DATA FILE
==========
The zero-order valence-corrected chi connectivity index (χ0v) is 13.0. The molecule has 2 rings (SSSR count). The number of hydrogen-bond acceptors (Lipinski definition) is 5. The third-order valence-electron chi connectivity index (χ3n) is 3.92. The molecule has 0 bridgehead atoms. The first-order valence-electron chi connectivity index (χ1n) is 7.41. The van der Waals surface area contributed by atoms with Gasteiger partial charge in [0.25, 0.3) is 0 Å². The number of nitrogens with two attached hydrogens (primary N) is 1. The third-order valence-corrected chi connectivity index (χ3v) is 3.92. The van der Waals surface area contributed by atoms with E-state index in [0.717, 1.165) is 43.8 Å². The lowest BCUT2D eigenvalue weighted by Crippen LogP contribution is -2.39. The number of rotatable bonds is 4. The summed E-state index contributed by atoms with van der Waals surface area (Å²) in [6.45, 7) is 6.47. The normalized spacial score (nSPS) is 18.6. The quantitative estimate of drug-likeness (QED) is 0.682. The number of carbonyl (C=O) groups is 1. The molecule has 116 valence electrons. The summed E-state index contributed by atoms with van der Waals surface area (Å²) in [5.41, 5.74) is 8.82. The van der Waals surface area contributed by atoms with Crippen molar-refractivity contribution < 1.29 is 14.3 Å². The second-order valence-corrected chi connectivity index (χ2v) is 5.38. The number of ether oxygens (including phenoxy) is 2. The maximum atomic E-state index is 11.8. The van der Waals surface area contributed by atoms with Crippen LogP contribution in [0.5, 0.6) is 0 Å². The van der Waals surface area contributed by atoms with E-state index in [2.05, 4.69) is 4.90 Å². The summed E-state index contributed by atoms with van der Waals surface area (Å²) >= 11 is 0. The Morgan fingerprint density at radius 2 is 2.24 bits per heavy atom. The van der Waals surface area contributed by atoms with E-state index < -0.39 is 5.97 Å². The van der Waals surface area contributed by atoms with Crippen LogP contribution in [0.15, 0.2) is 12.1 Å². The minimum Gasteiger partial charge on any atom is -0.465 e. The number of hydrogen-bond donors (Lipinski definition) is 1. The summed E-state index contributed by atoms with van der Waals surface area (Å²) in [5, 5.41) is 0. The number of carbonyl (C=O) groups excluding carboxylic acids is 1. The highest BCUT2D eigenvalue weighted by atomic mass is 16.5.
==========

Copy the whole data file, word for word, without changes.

The zero-order valence-corrected chi connectivity index (χ0v) is 13.0. The molecule has 2 rings (SSSR count). The number of hydrogen-bond acceptors (Lipinski definition) is 5. The third-order valence-electron chi connectivity index (χ3n) is 3.92. The molecule has 0 bridgehead atoms. The first-order valence-electron chi connectivity index (χ1n) is 7.41. The van der Waals surface area contributed by atoms with Gasteiger partial charge in [0.25, 0.3) is 0 Å². The number of nitrogens with two attached hydrogens (primary N) is 1. The third-order valence-corrected chi connectivity index (χ3v) is 3.92. The van der Waals surface area contributed by atoms with E-state index in [0.717, 1.165) is 43.8 Å². The lowest BCUT2D eigenvalue weighted by Crippen LogP contribution is -2.39. The number of rotatable bonds is 4. The summed E-state index contributed by atoms with van der Waals surface area (Å²) in [6.45, 7) is 6.47. The normalized spacial score (nSPS) is 18.6. The quantitative estimate of drug-likeness (QED) is 0.682. The number of carbonyl (C=O) groups is 1. The molecule has 116 valence electrons. The summed E-state index contributed by atoms with van der Waals surface area (Å²) in [5.41, 5.74) is 8.82. The van der Waals surface area contributed by atoms with Crippen molar-refractivity contribution < 1.29 is 14.3 Å². The second-order valence-corrected chi connectivity index (χ2v) is 5.38. The number of ether oxygens (including phenoxy) is 2. The maximum atomic E-state index is 11.8. The van der Waals surface area contributed by atoms with Crippen LogP contribution in [0.5, 0.6) is 0 Å². The van der Waals surface area contributed by atoms with E-state index in [2.05, 4.69) is 4.90 Å². The summed E-state index contributed by atoms with van der Waals surface area (Å²) >= 11 is 0. The Morgan fingerprint density at radius 2 is 2.24 bits per heavy atom. The van der Waals surface area contributed by atoms with E-state index < -0.39 is 5.97 Å². The van der Waals surface area contributed by atoms with Crippen LogP contribution in [0.15, 0.2) is 12.1 Å². The minimum Gasteiger partial charge on any atom is -0.465 e. The number of hydrogen-bond donors (Lipinski definition) is 1. The summed E-state index contributed by atoms with van der Waals surface area (Å²) in [5, 5.41) is 0. The number of carbonyl (C=O) groups excluding carboxylic acids is 1. The highest BCUT2D eigenvalue weighted by atomic mass is 16.5.